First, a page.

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How do seeds form?
Question Date: 2004-10-26
Answer 1:

Seed formation almost always begins with flowers. Most flowers make a powdery stuff called pollen. Pollen is taken from one flower and delivered to another by the wind, or by hummingbirds, bats, moths, or other animals. When pollen lands on the new flower, that flower begins to become a fruit with seeds inside. Every fruit you eat was once a flower!

Fruits always have seeds in them. Seeds are the baby plants, and the fruit surrounding them does a number of things for the baby plants. Fruits can attract animals to eat them, which helps carry the seeds far away from the parent plant, or decaying fruits can provide nourishment to the seeds when they sprout.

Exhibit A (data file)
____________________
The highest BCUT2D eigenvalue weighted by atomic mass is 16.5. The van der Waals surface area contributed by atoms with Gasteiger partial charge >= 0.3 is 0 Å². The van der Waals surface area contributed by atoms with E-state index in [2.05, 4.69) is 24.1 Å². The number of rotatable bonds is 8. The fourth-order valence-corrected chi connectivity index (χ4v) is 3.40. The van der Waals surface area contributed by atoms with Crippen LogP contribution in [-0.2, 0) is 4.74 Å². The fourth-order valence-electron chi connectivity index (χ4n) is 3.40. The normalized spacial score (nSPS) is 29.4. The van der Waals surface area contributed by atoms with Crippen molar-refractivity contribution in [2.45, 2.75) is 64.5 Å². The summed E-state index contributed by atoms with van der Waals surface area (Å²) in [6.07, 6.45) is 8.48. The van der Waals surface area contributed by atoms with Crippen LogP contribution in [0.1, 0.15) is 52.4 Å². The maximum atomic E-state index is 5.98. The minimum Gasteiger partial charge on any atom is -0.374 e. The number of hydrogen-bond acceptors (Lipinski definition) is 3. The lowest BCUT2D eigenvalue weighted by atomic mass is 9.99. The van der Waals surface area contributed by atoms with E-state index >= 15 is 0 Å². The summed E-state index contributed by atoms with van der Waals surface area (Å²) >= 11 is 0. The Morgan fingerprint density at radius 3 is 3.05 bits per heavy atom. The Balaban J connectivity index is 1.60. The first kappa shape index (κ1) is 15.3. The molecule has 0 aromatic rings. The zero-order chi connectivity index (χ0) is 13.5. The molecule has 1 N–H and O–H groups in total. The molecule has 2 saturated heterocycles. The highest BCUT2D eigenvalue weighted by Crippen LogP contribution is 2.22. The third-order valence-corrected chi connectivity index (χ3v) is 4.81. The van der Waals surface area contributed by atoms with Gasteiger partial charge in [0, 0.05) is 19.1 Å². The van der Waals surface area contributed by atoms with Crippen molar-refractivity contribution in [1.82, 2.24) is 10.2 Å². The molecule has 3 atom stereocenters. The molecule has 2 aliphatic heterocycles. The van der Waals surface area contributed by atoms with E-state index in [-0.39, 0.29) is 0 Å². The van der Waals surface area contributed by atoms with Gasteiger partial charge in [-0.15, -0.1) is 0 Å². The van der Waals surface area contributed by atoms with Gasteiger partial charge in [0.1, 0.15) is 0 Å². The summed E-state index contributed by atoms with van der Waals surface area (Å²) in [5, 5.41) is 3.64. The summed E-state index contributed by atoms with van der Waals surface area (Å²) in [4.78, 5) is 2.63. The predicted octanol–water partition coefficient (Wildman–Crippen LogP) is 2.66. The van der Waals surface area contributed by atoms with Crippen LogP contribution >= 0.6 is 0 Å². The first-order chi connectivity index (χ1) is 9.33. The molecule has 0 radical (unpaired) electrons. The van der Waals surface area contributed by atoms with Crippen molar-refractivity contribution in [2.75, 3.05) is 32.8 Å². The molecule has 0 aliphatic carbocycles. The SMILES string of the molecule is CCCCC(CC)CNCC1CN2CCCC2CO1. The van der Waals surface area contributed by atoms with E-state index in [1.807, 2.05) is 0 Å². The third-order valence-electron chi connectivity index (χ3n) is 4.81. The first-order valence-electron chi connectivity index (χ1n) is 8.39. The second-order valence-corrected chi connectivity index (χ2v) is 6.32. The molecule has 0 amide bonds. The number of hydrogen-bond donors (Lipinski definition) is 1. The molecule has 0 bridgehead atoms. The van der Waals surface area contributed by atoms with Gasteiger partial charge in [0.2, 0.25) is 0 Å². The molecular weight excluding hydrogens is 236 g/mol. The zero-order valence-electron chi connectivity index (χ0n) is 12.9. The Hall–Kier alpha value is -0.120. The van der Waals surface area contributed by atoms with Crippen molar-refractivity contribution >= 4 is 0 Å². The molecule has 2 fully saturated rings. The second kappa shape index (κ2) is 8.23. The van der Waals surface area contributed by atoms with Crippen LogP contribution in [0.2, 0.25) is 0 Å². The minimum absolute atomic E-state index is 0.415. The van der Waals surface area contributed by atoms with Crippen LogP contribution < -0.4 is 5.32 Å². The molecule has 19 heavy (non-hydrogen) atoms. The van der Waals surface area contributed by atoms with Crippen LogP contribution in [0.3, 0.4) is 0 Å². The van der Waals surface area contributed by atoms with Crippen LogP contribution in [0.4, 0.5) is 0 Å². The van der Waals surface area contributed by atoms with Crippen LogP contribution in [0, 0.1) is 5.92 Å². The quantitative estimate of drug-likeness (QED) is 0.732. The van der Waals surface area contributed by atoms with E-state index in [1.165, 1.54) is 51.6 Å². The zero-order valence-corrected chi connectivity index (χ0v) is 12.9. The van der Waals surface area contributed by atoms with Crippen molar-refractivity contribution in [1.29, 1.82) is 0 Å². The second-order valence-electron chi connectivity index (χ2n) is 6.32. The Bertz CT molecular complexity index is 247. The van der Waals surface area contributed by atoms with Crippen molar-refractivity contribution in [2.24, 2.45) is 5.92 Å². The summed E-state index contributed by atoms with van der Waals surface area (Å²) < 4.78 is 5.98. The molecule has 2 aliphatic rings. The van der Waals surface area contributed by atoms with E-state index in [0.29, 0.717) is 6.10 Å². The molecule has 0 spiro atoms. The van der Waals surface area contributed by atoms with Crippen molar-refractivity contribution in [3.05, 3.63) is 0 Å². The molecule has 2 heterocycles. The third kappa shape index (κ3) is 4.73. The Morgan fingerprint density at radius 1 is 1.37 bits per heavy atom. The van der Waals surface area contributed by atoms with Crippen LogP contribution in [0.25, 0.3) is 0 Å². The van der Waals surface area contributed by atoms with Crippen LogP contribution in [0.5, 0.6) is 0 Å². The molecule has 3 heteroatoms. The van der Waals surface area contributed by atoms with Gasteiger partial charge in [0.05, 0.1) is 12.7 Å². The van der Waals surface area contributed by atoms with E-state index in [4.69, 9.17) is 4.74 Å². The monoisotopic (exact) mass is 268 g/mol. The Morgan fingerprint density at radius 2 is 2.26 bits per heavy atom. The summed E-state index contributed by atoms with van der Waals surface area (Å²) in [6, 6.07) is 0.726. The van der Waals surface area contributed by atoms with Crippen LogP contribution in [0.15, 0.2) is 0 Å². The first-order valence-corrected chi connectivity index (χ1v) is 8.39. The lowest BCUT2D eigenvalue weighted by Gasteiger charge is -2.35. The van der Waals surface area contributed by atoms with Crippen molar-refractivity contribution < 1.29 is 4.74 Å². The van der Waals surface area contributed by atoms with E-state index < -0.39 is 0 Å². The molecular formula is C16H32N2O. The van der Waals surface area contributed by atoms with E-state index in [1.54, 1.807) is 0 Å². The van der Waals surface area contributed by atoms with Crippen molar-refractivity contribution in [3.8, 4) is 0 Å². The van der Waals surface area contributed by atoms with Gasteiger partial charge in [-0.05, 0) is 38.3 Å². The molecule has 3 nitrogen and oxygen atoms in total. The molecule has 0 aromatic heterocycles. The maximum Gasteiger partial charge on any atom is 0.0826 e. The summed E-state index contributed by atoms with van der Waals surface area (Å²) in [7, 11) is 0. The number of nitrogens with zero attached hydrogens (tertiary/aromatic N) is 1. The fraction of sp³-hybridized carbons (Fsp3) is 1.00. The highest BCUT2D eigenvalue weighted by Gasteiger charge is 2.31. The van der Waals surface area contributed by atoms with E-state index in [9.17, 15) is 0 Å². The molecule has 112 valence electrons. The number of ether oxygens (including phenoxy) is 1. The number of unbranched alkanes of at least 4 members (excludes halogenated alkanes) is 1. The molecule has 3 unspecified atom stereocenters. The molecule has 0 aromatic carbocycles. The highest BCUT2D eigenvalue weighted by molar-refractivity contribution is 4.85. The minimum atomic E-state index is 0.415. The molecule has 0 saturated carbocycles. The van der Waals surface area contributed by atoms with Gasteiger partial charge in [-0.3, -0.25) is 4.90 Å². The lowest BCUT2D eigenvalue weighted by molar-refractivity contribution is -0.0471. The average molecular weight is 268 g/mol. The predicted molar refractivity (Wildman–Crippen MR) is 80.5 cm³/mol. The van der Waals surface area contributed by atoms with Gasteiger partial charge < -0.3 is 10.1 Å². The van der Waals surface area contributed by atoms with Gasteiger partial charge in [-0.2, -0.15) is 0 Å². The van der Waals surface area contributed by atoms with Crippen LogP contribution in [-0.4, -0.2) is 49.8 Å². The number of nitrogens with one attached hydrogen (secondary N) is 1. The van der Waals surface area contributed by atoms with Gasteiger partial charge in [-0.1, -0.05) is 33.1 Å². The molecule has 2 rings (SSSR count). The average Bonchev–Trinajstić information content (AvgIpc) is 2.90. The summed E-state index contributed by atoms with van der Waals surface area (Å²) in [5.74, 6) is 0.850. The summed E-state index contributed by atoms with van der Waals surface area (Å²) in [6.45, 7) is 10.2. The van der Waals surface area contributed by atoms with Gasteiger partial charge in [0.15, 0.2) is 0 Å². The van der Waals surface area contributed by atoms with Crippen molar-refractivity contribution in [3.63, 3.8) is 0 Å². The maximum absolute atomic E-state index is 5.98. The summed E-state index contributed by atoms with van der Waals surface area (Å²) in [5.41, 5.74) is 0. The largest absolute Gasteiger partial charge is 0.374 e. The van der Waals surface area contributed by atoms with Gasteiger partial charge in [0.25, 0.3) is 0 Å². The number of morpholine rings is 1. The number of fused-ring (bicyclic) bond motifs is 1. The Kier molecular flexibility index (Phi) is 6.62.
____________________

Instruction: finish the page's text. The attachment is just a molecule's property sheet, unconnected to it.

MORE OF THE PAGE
Seeds are baby plants, and they usually have a very hard outer covering that lets them survive for a long time without water or soil. The baby plant inside will sprout out of the protective covering when conditions are right. Some seeds can survive without sprouting for over a hundred years, and some can survive being eaten by animals or burned in a fire!

So, after flowers are pollinated, they start to become fruits. Fruits contain seeds, which are the plants new offspring. The plant loads the fruit with nutrients, and it covers the seeds in hard, protective coatings. When the seeds are in the right conditions, the baby plants inside break out of their protective coats and start to grow into a new plant. Excellent question!

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